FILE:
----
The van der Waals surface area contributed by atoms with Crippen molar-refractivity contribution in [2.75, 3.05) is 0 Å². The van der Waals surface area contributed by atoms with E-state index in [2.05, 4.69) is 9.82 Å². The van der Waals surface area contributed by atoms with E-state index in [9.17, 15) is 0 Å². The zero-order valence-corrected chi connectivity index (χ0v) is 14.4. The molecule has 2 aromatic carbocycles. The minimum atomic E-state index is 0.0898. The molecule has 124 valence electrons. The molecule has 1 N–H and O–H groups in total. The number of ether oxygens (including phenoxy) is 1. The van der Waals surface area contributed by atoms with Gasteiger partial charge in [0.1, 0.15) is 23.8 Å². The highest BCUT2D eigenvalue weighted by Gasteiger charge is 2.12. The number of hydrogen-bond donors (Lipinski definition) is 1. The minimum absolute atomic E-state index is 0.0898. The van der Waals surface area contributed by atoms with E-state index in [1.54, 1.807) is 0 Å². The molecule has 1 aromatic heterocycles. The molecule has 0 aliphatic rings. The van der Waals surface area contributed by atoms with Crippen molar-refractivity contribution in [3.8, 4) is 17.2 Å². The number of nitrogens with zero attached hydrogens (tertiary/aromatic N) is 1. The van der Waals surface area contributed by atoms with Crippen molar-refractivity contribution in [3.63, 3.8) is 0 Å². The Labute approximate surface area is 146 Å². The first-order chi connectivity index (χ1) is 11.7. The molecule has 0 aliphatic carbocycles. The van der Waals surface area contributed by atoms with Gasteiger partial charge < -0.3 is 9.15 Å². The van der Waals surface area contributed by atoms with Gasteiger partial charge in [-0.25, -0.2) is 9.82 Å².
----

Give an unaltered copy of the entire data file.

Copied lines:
The van der Waals surface area contributed by atoms with Crippen molar-refractivity contribution in [2.75, 3.05) is 0 Å². The van der Waals surface area contributed by atoms with E-state index in [2.05, 4.69) is 9.82 Å². The van der Waals surface area contributed by atoms with E-state index in [9.17, 15) is 0 Å². The zero-order valence-corrected chi connectivity index (χ0v) is 14.4. The molecule has 2 aromatic carbocycles. The minimum atomic E-state index is 0.0898. The molecule has 124 valence electrons. The molecule has 1 N–H and O–H groups in total. The number of ether oxygens (including phenoxy) is 1. The van der Waals surface area contributed by atoms with Gasteiger partial charge in [0.1, 0.15) is 23.8 Å². The highest BCUT2D eigenvalue weighted by Gasteiger charge is 2.12. The number of hydrogen-bond donors (Lipinski definition) is 1. The minimum absolute atomic E-state index is 0.0898. The van der Waals surface area contributed by atoms with E-state index in [1.54, 1.807) is 0 Å². The molecule has 1 aromatic heterocycles. The molecule has 0 aliphatic rings. The van der Waals surface area contributed by atoms with Crippen molar-refractivity contribution in [3.8, 4) is 17.2 Å². The number of nitrogens with zero attached hydrogens (tertiary/aromatic N) is 1. The van der Waals surface area contributed by atoms with Crippen molar-refractivity contribution in [3.63, 3.8) is 0 Å². The Labute approximate surface area is 146 Å². The first-order chi connectivity index (χ1) is 11.7. The molecule has 0 aliphatic carbocycles. The van der Waals surface area contributed by atoms with Gasteiger partial charge < -0.3 is 9.15 Å². The van der Waals surface area contributed by atoms with Gasteiger partial charge in [-0.25, -0.2) is 9.82 Å².